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January 1, 2013

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My grandmother, Bessie Garrison Shuford, helped save my child’s life. Even though she passed away in 1975, her mountain wisdom pushed its way into my memory in 2009 as my then 11-year-old son faced a life-threatening crisis: a pituitary brain tumor.

In an exam room at UNC Hospitals in Chapel Hill, I did something I’ve never done at any doctor appointment. I pulled out my laptop, found a Wifi signal, and followed my granny’s guidance to pinpoint the best surgery date.

The physician’s assistant proposed September 8 for the craniotomy – a critical procedure in which the pediatric neurosurgeon would cut my child’s head open and attempt to bypass the carotid artery and optical chiasm to snatch as much of the tumor as he could.

My fingers flew across the keys as I checked moon phases, signs and planetary retrogrades. Without looking up, I said, “That date is no good.”

“Okay,” she said. “September 15.”

I typed some more and said, “Actually the whole month of September is out.”

She drew her reading glasses to the tip of her nose and looked over them. “Your child has a brain tumor. We have to get it out.”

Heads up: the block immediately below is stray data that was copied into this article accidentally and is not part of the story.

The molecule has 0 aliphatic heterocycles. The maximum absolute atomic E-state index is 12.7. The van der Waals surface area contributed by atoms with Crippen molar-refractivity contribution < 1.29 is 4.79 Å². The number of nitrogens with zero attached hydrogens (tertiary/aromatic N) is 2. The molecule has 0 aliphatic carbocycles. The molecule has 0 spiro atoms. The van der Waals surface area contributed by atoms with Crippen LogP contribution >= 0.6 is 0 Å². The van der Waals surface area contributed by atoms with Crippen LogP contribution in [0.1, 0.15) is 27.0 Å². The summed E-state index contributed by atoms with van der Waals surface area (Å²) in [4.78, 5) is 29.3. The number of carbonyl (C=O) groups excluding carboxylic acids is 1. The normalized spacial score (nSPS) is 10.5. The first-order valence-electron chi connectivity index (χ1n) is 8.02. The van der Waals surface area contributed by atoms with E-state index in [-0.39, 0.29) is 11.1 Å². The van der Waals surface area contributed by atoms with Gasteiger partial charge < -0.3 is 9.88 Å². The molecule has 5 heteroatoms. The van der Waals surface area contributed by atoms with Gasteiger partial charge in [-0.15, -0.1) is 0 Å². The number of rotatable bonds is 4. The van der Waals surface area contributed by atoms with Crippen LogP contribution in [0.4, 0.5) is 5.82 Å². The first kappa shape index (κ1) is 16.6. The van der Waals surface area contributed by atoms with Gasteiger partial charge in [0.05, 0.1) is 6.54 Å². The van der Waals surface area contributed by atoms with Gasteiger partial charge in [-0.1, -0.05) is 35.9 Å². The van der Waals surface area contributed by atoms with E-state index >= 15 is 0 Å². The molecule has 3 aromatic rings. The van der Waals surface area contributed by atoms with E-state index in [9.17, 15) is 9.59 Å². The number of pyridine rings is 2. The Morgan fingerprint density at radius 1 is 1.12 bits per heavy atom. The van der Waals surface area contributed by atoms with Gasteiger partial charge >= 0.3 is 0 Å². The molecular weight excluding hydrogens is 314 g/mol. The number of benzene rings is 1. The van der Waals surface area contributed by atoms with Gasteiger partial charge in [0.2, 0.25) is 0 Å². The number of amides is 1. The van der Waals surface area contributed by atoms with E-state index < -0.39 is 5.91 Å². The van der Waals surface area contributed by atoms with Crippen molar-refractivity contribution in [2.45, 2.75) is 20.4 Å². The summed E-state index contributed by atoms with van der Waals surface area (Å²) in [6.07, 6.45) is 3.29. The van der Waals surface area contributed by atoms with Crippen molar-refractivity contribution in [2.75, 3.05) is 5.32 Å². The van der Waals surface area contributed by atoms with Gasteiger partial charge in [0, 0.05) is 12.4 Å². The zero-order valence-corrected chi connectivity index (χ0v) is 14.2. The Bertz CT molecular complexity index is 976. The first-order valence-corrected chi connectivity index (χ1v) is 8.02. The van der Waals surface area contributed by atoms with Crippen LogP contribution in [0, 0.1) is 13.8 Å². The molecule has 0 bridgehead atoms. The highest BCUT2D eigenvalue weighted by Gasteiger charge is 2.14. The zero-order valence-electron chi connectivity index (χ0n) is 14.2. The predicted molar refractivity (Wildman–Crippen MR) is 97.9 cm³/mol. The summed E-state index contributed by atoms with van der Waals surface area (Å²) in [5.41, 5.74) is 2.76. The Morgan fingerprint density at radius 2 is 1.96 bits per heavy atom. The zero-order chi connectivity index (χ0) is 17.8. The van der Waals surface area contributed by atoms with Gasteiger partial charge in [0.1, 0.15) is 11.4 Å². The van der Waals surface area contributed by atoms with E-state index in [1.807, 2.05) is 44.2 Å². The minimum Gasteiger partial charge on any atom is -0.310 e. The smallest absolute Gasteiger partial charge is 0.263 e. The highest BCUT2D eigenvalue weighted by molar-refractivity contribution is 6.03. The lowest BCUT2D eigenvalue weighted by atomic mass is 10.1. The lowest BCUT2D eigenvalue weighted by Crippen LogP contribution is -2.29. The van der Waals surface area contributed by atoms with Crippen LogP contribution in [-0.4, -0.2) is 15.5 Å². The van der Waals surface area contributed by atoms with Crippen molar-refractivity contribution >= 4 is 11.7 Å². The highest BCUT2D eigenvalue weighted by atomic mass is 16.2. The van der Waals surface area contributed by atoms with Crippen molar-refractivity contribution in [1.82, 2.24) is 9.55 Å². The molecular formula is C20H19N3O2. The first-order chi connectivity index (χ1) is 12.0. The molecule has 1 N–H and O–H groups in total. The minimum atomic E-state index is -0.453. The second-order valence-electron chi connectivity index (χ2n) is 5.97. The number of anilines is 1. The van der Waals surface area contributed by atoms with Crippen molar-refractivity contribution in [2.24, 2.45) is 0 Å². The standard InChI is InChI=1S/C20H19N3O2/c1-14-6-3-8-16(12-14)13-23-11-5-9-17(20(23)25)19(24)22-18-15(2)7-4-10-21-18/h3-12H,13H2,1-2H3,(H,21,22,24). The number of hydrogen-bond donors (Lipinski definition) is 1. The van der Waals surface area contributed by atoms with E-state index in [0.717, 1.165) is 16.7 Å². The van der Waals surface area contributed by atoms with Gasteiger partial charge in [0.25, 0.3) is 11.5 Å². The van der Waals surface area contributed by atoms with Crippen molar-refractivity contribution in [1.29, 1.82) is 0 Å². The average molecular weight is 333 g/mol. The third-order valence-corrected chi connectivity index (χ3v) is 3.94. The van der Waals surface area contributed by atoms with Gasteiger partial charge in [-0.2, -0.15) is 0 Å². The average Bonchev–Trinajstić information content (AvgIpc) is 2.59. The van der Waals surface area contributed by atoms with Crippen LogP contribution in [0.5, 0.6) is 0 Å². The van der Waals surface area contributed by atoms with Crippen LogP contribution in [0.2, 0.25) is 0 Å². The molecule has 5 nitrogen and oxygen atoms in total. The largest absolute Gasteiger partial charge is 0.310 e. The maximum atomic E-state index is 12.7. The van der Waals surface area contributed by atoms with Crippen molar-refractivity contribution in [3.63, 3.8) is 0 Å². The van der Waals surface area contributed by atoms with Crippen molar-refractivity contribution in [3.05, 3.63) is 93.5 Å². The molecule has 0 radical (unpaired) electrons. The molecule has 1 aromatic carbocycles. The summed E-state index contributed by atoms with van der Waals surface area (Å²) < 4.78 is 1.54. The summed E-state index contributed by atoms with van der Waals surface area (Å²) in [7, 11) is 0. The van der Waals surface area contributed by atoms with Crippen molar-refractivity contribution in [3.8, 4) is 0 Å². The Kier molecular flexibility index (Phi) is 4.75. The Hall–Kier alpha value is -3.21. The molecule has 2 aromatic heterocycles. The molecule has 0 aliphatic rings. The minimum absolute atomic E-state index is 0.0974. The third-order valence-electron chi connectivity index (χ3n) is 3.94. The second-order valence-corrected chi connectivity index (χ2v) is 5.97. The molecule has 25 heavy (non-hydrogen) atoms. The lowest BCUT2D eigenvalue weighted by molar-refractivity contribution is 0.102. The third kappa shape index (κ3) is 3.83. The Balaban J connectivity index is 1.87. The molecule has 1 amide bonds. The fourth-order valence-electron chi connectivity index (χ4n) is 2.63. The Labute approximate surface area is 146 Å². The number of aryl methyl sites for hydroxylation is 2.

I told her I understood. My child’s life was my utmost priority. I also told her my granny urged me when I was about 11 years old to never schedule surgery without checking an almanac and using the moon signs to guide the decision. Granny always cautioned that if it was an emergency to do what the doctors said, but if there was time to be thoughtful, to always use the signs. My grandfather, affectionately known as Gan-Gan, also checked the signs often, but it was Granny who emphasized this practice to me.

For the full article, pick up a copy of the Jan/Feb 2013 issue!

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January 1, 2013

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